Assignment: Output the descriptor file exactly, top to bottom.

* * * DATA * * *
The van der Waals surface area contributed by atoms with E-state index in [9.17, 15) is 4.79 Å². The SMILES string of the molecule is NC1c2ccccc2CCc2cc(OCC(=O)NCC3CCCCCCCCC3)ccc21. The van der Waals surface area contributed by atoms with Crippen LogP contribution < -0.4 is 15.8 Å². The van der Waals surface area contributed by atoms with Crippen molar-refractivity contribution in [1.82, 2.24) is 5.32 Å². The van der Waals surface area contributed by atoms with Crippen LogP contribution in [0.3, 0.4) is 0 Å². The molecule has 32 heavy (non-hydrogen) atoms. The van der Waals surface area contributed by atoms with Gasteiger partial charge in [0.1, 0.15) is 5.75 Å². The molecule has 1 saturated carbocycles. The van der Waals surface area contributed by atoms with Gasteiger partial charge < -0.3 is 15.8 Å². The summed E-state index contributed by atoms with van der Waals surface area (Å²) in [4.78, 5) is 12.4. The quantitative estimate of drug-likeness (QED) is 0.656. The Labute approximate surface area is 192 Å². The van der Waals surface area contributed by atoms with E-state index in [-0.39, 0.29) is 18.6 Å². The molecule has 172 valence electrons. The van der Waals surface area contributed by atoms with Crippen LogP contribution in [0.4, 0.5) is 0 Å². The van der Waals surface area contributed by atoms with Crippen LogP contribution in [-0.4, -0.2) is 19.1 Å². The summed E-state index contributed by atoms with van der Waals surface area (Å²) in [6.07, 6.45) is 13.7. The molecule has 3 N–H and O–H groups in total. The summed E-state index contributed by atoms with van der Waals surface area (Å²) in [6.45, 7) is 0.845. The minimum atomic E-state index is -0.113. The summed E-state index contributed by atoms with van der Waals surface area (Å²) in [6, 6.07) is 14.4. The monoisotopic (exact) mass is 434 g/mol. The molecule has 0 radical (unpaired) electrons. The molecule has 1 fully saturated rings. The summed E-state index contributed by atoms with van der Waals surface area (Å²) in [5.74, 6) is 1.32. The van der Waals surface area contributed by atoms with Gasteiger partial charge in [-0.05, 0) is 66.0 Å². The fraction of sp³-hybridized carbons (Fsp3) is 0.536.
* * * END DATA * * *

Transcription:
The van der Waals surface area contributed by atoms with E-state index in [9.17, 15) is 4.79 Å². The SMILES string of the molecule is NC1c2ccccc2CCc2cc(OCC(=O)NCC3CCCCCCCCC3)ccc21. The van der Waals surface area contributed by atoms with Crippen LogP contribution < -0.4 is 15.8 Å². The van der Waals surface area contributed by atoms with Crippen molar-refractivity contribution in [1.82, 2.24) is 5.32 Å². The van der Waals surface area contributed by atoms with Crippen LogP contribution in [0.3, 0.4) is 0 Å². The molecule has 32 heavy (non-hydrogen) atoms. The van der Waals surface area contributed by atoms with Gasteiger partial charge in [0.1, 0.15) is 5.75 Å². The molecule has 1 saturated carbocycles. The van der Waals surface area contributed by atoms with Gasteiger partial charge < -0.3 is 15.8 Å². The summed E-state index contributed by atoms with van der Waals surface area (Å²) in [4.78, 5) is 12.4. The quantitative estimate of drug-likeness (QED) is 0.656. The Labute approximate surface area is 192 Å². The van der Waals surface area contributed by atoms with E-state index in [-0.39, 0.29) is 18.6 Å². The molecule has 172 valence electrons. The van der Waals surface area contributed by atoms with Crippen LogP contribution in [0.4, 0.5) is 0 Å². The van der Waals surface area contributed by atoms with Crippen LogP contribution in [-0.4, -0.2) is 19.1 Å². The summed E-state index contributed by atoms with van der Waals surface area (Å²) in [6.07, 6.45) is 13.7. The molecule has 3 N–H and O–H groups in total. The summed E-state index contributed by atoms with van der Waals surface area (Å²) in [6.45, 7) is 0.845. The minimum atomic E-state index is -0.113. The summed E-state index contributed by atoms with van der Waals surface area (Å²) in [6, 6.07) is 14.4. The monoisotopic (exact) mass is 434 g/mol. The molecule has 0 radical (unpaired) electrons. The molecule has 1 fully saturated rings. The summed E-state index contributed by atoms with van der Waals surface area (Å²) in [5.74, 6) is 1.32. The van der Waals surface area contributed by atoms with Gasteiger partial charge in [-0.05, 0) is 66.0 Å². The fraction of sp³-hybridized carbons (Fsp3) is 0.536.